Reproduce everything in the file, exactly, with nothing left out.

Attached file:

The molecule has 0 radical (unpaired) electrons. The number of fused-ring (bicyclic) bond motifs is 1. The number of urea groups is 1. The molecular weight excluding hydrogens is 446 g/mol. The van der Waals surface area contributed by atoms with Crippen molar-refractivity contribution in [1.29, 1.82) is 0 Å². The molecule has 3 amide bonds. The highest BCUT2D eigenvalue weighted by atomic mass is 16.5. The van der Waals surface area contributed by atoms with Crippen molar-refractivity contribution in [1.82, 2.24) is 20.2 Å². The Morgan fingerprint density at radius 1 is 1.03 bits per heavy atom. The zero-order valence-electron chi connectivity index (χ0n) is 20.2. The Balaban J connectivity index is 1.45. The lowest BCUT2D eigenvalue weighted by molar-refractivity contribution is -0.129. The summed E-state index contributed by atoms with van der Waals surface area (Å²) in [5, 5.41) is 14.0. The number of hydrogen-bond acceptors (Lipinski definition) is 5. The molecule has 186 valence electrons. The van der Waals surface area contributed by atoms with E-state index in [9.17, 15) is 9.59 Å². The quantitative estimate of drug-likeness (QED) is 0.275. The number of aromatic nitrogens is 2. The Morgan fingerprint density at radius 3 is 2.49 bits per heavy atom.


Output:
The molecule has 0 radical (unpaired) electrons. The number of fused-ring (bicyclic) bond motifs is 1. The number of urea groups is 1. The molecular weight excluding hydrogens is 446 g/mol. The van der Waals surface area contributed by atoms with Crippen molar-refractivity contribution in [1.29, 1.82) is 0 Å². The molecule has 3 amide bonds. The highest BCUT2D eigenvalue weighted by atomic mass is 16.5. The van der Waals surface area contributed by atoms with Crippen molar-refractivity contribution in [1.82, 2.24) is 20.2 Å². The Morgan fingerprint density at radius 1 is 1.03 bits per heavy atom. The zero-order valence-electron chi connectivity index (χ0n) is 20.2. The Balaban J connectivity index is 1.45. The lowest BCUT2D eigenvalue weighted by molar-refractivity contribution is -0.129. The summed E-state index contributed by atoms with van der Waals surface area (Å²) in [5, 5.41) is 14.0. The number of hydrogen-bond acceptors (Lipinski definition) is 5. The molecule has 186 valence electrons. The van der Waals surface area contributed by atoms with E-state index in [9.17, 15) is 9.59 Å². The quantitative estimate of drug-likeness (QED) is 0.275. The number of aromatic nitrogens is 2. The Morgan fingerprint density at radius 3 is 2.49 bits per heavy atom.